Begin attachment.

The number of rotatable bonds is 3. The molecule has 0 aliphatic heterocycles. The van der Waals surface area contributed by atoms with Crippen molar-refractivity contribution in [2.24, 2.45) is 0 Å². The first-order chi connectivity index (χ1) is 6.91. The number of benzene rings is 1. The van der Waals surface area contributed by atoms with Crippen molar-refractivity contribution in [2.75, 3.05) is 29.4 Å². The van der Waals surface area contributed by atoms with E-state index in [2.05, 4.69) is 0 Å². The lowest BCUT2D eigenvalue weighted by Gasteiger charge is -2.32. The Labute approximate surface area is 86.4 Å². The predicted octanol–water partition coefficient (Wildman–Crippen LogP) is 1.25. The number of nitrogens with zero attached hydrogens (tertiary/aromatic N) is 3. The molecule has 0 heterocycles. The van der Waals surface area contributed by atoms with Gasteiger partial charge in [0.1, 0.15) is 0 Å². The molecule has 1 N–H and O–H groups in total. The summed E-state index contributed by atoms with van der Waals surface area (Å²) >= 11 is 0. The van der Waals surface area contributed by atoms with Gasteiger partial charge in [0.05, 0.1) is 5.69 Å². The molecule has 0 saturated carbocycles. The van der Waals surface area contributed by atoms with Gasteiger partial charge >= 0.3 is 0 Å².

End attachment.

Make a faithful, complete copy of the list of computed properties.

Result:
The number of rotatable bonds is 3. The molecule has 0 aliphatic heterocycles. The van der Waals surface area contributed by atoms with Crippen molar-refractivity contribution in [2.24, 2.45) is 0 Å². The first-order chi connectivity index (χ1) is 6.91. The number of benzene rings is 1. The van der Waals surface area contributed by atoms with Crippen molar-refractivity contribution in [2.75, 3.05) is 29.4 Å². The van der Waals surface area contributed by atoms with E-state index in [2.05, 4.69) is 0 Å². The lowest BCUT2D eigenvalue weighted by Gasteiger charge is -2.32. The Labute approximate surface area is 86.4 Å². The predicted octanol–water partition coefficient (Wildman–Crippen LogP) is 1.25. The number of nitrogens with zero attached hydrogens (tertiary/aromatic N) is 3. The molecule has 0 heterocycles. The van der Waals surface area contributed by atoms with Gasteiger partial charge in [0.1, 0.15) is 0 Å². The molecule has 1 N–H and O–H groups in total. The summed E-state index contributed by atoms with van der Waals surface area (Å²) >= 11 is 0. The van der Waals surface area contributed by atoms with Gasteiger partial charge in [0.05, 0.1) is 5.69 Å². The molecule has 0 saturated carbocycles. The van der Waals surface area contributed by atoms with Gasteiger partial charge >= 0.3 is 0 Å².